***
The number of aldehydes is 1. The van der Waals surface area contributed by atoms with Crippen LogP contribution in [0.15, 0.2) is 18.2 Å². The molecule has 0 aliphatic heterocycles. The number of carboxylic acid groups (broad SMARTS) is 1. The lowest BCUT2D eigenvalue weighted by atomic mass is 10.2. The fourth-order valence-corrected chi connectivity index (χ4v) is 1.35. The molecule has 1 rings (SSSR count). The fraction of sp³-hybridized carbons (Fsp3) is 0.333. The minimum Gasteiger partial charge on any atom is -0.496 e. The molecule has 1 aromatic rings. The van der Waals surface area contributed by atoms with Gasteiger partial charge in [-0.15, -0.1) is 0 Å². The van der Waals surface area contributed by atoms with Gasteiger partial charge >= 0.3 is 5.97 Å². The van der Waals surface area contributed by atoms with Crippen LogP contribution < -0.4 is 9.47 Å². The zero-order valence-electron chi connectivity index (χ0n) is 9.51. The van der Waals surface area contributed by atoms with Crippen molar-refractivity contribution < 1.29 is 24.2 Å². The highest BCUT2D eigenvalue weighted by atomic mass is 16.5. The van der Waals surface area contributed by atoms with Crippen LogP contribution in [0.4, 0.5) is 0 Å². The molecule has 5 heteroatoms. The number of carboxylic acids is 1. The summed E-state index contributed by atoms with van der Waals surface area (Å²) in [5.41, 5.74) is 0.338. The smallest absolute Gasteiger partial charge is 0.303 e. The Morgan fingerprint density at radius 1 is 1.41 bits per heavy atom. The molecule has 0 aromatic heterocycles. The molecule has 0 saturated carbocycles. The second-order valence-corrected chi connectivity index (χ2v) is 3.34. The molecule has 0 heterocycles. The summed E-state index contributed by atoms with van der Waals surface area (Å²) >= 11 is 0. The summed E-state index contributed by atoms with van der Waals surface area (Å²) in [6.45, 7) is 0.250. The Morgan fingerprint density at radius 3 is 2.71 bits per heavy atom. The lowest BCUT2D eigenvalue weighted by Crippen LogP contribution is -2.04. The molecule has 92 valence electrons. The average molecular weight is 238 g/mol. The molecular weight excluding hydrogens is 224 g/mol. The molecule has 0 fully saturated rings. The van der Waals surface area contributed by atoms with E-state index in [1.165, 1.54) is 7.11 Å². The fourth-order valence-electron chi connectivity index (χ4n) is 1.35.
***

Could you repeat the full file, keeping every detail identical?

The number of aldehydes is 1. The van der Waals surface area contributed by atoms with Crippen LogP contribution in [0.15, 0.2) is 18.2 Å². The molecule has 0 aliphatic heterocycles. The number of carboxylic acid groups (broad SMARTS) is 1. The lowest BCUT2D eigenvalue weighted by atomic mass is 10.2. The fourth-order valence-corrected chi connectivity index (χ4v) is 1.35. The molecule has 1 rings (SSSR count). The fraction of sp³-hybridized carbons (Fsp3) is 0.333. The minimum Gasteiger partial charge on any atom is -0.496 e. The molecule has 1 aromatic rings. The van der Waals surface area contributed by atoms with Gasteiger partial charge in [-0.15, -0.1) is 0 Å². The van der Waals surface area contributed by atoms with Gasteiger partial charge >= 0.3 is 5.97 Å². The van der Waals surface area contributed by atoms with Crippen LogP contribution < -0.4 is 9.47 Å². The zero-order valence-electron chi connectivity index (χ0n) is 9.51. The van der Waals surface area contributed by atoms with Crippen molar-refractivity contribution < 1.29 is 24.2 Å². The highest BCUT2D eigenvalue weighted by atomic mass is 16.5. The van der Waals surface area contributed by atoms with Crippen LogP contribution in [0.4, 0.5) is 0 Å². The molecule has 5 heteroatoms. The number of carboxylic acids is 1. The summed E-state index contributed by atoms with van der Waals surface area (Å²) in [5.41, 5.74) is 0.338. The smallest absolute Gasteiger partial charge is 0.303 e. The Morgan fingerprint density at radius 1 is 1.41 bits per heavy atom. The molecule has 0 aromatic heterocycles. The molecule has 0 saturated carbocycles. The second-order valence-corrected chi connectivity index (χ2v) is 3.34. The molecule has 0 heterocycles. The summed E-state index contributed by atoms with van der Waals surface area (Å²) >= 11 is 0. The summed E-state index contributed by atoms with van der Waals surface area (Å²) in [6.45, 7) is 0.250. The Morgan fingerprint density at radius 3 is 2.71 bits per heavy atom. The lowest BCUT2D eigenvalue weighted by Crippen LogP contribution is -2.04. The molecule has 92 valence electrons. The average molecular weight is 238 g/mol. The molecular weight excluding hydrogens is 224 g/mol. The molecule has 0 fully saturated rings. The van der Waals surface area contributed by atoms with E-state index in [1.165, 1.54) is 7.11 Å². The fourth-order valence-electron chi connectivity index (χ4n) is 1.35.